Long before health and safety regulations cut the audience by more than half, 500 concertgoers packed the Collegiate Church of St Endellion on the evening of April 19, 1974. Many sat on the floor or perched on the granite windowsills for what would become the first performance of an enduring festival of classical music.
The isolated 15th-century church, a memorial to a long dead female Cornish saint, overlooked the wild Atlantic coastline near Port Isaac. It was a setting well suited to the elemental power and emotional breadth of Bach’s St Matthew Passion, played by a mixed orchestra and chorus of professionals and keen amateurs. Tickets were £1, with dinner in the interval thrown in.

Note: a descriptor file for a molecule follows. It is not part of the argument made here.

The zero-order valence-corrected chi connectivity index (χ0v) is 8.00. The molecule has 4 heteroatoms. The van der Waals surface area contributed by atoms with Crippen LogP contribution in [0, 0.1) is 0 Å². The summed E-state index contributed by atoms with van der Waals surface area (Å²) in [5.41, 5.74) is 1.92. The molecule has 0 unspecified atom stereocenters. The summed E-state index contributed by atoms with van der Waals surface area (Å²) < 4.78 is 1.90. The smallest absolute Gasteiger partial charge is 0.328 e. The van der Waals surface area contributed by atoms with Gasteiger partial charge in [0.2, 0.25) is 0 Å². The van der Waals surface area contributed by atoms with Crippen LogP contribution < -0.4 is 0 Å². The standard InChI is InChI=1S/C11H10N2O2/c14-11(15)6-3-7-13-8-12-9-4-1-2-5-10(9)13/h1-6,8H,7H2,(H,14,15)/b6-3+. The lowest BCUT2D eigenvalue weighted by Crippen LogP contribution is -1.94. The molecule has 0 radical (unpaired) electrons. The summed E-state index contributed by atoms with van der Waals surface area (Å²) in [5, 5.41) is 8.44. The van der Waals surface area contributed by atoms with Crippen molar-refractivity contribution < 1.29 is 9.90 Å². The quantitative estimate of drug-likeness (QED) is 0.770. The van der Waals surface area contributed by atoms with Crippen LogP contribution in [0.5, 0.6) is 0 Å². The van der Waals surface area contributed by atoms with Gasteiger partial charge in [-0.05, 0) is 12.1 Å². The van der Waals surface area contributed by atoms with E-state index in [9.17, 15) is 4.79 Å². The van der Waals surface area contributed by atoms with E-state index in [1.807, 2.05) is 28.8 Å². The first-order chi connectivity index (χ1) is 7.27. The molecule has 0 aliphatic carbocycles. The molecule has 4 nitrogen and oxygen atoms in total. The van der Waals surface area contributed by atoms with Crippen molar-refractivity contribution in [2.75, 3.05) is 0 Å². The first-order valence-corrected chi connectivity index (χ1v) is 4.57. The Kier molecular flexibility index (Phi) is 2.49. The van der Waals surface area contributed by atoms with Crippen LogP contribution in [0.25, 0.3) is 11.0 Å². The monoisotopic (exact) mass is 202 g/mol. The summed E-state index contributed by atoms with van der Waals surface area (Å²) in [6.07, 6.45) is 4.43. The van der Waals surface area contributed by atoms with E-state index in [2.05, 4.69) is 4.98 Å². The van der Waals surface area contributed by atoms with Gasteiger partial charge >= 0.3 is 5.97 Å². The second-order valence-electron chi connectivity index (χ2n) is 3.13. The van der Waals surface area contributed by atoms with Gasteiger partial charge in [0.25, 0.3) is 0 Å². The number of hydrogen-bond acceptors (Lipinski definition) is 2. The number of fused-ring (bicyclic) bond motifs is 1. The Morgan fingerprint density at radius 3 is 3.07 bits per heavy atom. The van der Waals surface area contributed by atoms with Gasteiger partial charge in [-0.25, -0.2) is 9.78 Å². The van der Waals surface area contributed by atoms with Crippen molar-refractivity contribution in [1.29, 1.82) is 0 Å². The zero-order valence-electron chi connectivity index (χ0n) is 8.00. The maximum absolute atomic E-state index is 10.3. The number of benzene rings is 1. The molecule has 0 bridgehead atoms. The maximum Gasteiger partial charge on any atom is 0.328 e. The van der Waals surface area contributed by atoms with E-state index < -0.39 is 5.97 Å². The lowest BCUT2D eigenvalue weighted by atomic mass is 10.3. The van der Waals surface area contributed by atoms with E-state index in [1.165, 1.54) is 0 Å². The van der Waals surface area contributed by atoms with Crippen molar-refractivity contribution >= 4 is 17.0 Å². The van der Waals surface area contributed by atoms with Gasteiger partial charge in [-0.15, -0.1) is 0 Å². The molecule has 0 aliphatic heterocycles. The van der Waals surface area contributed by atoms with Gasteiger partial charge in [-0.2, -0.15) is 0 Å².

On the podium was the 26-year-old conductor Richard Hickox, then